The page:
In a Monday editorial, Crain criticizes the show for its handling of a cameo from a faux-Ad Age reporter on Sunday's show. In the premiere, which aired July 25, Draper (Jon Hamm) is lunching with a reporter from the publication who asks, "Who is Don Draper?" Ruffled, the handsome exec asks how other people have answered the same question. "They say something cute," the reporter says. "One creative director said [you're] a lion tamer." The reporter is taking notes in shorthand, and tells Draper that his picture "may be bigger than the article."
The Catholic League says it's the former, taking issue with the Oct. 25 'Curb' episode in which the TV version of Larry was taking a medication that led him to have an extremely, um, forceful urination experience. As a result, while using the bathroom of a woman who had a painting of Jesus hanging beside her toilet, Larry's splashings hit the wall -- and the painting -- leading the woman to think her Jesus painting was crying and that she was experiencing a miracle.
HBO described the episode as "playful," while Fox News reports that Catholic League president Bill Donohue was less than amused by the plot.
Well, the answer is that they didn't. In fact, people recording American Idol on DVRs are ticked off this morning.
For those who relied on the DVR and missed those last six minutes, you missed a lot. Kona, who's no Adam Lambert fan, was even impressed with his performance of Tears for Fears' "Mad World."
Here's the story:
Carved in a hillside in the U.K., Cerne Abbas in Dorset to be exact, is a 180 ft image known as the "Cerne Abbas giant." The club (and boner) weilding pagan god has been in place since the 17th century and is seen as a symbol of fertility (and how).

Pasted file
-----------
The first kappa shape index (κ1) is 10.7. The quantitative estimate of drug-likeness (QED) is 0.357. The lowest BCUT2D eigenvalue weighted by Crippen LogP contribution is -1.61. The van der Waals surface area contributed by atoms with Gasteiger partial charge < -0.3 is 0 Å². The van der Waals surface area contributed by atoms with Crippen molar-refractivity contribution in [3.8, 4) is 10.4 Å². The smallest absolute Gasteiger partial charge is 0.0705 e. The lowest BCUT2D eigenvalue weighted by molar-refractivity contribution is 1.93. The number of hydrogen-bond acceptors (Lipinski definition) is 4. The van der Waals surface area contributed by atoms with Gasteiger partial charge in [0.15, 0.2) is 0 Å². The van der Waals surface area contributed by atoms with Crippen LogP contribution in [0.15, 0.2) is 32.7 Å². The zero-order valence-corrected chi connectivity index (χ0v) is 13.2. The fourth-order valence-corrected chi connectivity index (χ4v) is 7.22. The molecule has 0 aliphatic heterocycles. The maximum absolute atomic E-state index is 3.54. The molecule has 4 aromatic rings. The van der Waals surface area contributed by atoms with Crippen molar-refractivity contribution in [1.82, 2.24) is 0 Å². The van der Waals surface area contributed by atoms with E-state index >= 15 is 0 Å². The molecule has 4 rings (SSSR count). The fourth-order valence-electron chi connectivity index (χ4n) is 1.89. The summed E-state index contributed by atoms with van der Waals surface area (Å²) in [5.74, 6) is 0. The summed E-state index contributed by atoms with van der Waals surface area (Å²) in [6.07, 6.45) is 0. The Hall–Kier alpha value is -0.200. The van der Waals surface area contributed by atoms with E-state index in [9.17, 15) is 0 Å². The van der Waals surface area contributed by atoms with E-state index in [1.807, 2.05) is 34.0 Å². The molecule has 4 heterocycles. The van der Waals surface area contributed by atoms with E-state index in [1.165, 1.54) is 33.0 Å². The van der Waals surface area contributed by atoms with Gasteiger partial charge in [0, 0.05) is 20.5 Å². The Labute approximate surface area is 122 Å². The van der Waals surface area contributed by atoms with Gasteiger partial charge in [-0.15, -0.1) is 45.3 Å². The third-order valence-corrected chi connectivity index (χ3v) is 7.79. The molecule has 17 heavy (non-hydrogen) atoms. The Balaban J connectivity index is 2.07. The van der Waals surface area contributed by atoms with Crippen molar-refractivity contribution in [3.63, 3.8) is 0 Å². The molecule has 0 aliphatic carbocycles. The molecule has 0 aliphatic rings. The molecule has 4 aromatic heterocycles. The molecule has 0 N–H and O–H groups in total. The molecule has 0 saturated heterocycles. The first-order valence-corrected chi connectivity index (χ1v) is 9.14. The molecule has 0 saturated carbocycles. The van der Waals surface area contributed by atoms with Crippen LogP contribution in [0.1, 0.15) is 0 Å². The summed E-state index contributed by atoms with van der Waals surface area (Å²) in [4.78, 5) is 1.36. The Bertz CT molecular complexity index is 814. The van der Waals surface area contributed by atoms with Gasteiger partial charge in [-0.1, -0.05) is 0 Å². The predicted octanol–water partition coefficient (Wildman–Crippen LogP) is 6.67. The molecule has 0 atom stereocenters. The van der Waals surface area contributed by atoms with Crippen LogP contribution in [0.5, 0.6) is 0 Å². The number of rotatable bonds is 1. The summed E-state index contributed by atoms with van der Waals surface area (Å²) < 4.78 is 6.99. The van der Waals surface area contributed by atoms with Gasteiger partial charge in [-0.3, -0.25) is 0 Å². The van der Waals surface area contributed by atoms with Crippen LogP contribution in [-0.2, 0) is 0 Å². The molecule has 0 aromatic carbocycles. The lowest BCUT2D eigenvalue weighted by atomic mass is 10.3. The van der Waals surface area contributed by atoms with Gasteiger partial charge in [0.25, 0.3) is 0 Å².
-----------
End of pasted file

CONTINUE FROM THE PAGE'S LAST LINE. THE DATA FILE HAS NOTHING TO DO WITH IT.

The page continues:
Now, the god has a friend, or at least a temporary visitor. A drawing of Homer Simpson, placed there to promote the upcoming movie, now stands next to the ancient symbol. The biodegradable Homer pic will wash away after the first rain, but local pagans are still upset, calling the advertisement disrespectfut. I'm sure it doesn't help that Homer and the giant look like they're playing some perverted form of ring toss, too.
I'm not easily offended (hell, I often offend people by how unoffended I am by offensive things), but this concept does seem more than a little egregious.
Hot Ghetto Mess, a new series on BET based on the Web site HotGhettoMess.com, has already courted some controversy before its July 25 premiere.
The new series features user-submitted videos and street interviews meant to encourage viewers to change themselves and their communities for the better.
Or, it's a show that exploits stereotypes, and it's the reason both Home Depot and State Farm Insurance have asked to be dropped from the series.
A lot of stories are popping up about the scene in the most recent episode of South Park that shows the Queen of England putting a pistol in her mouth and blowing skull fragments and brain matter all over the wall behind her. These stories, mostly coming from the UK, tell of the "controversial" scene and how it "shocked viewers."
And yet, not a single one of these stories, from what I can tell, gives any real evidence that the scene in question stirred up any controversy whatsoever. The stories merely suggest that, given the series' knack for courting controversy, people were probably bothered by the Queen's suicide, as well.
I'm not from the UK, but I am a South Park fan, and as I said in my review of the episode, the Queen's suicide was so quintessentially South Park I hardly batted an eye. If anything, the whole sequence seemed a little too easy, especially by South Park standards. I'll admit I'm not easily offended, but South Park hasn't shocked or surprised me in several years. That's not a slag against the show, it just means I'm tuned into its sensibility.
If you had plans to see Tom Wolpat and John Schneider of the Dukes of Hazzard perform with the Cincinnati Pops Orchestra, you'll have to wait. The performance, which was supposed to be based on the Dukes of Hazzard, was canceled when several people complained about the series' racist content.